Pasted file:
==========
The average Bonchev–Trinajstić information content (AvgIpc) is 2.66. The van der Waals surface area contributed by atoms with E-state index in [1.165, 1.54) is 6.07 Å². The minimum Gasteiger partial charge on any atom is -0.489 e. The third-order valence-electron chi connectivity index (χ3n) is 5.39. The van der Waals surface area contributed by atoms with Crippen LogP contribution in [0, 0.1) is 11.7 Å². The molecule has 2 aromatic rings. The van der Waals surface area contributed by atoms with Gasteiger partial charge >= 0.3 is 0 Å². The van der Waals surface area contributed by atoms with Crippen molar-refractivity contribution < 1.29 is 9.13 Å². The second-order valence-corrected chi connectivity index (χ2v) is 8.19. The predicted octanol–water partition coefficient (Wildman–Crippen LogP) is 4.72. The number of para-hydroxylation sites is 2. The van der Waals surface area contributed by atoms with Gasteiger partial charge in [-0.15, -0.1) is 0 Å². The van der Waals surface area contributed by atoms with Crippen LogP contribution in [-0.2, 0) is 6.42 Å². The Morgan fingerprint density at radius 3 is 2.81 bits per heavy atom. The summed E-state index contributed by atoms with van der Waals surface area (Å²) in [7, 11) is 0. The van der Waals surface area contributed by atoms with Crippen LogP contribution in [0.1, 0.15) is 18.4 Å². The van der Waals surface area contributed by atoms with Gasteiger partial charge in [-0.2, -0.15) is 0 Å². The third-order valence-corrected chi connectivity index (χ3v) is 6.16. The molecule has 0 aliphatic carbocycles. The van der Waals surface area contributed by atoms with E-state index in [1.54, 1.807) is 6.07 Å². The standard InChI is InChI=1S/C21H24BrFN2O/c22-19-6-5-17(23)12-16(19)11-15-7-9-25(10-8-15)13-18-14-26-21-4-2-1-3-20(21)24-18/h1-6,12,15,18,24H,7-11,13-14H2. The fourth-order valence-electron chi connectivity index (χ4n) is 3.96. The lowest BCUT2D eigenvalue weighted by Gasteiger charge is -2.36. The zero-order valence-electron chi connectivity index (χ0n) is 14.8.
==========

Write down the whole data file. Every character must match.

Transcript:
The average Bonchev–Trinajstić information content (AvgIpc) is 2.66. The van der Waals surface area contributed by atoms with E-state index in [1.165, 1.54) is 6.07 Å². The minimum Gasteiger partial charge on any atom is -0.489 e. The third-order valence-electron chi connectivity index (χ3n) is 5.39. The van der Waals surface area contributed by atoms with Crippen LogP contribution in [0, 0.1) is 11.7 Å². The molecule has 2 aromatic rings. The van der Waals surface area contributed by atoms with Gasteiger partial charge >= 0.3 is 0 Å². The van der Waals surface area contributed by atoms with Crippen molar-refractivity contribution < 1.29 is 9.13 Å². The second-order valence-corrected chi connectivity index (χ2v) is 8.19. The predicted octanol–water partition coefficient (Wildman–Crippen LogP) is 4.72. The number of para-hydroxylation sites is 2. The van der Waals surface area contributed by atoms with Gasteiger partial charge in [-0.15, -0.1) is 0 Å². The van der Waals surface area contributed by atoms with Crippen LogP contribution in [-0.2, 0) is 6.42 Å². The Morgan fingerprint density at radius 3 is 2.81 bits per heavy atom. The summed E-state index contributed by atoms with van der Waals surface area (Å²) in [7, 11) is 0. The van der Waals surface area contributed by atoms with Crippen LogP contribution in [0.1, 0.15) is 18.4 Å². The van der Waals surface area contributed by atoms with Gasteiger partial charge in [-0.2, -0.15) is 0 Å². The third-order valence-corrected chi connectivity index (χ3v) is 6.16. The molecule has 0 aliphatic carbocycles. The van der Waals surface area contributed by atoms with E-state index in [1.54, 1.807) is 6.07 Å². The standard InChI is InChI=1S/C21H24BrFN2O/c22-19-6-5-17(23)12-16(19)11-15-7-9-25(10-8-15)13-18-14-26-21-4-2-1-3-20(21)24-18/h1-6,12,15,18,24H,7-11,13-14H2. The fourth-order valence-electron chi connectivity index (χ4n) is 3.96. The lowest BCUT2D eigenvalue weighted by Gasteiger charge is -2.36. The zero-order valence-electron chi connectivity index (χ0n) is 14.8.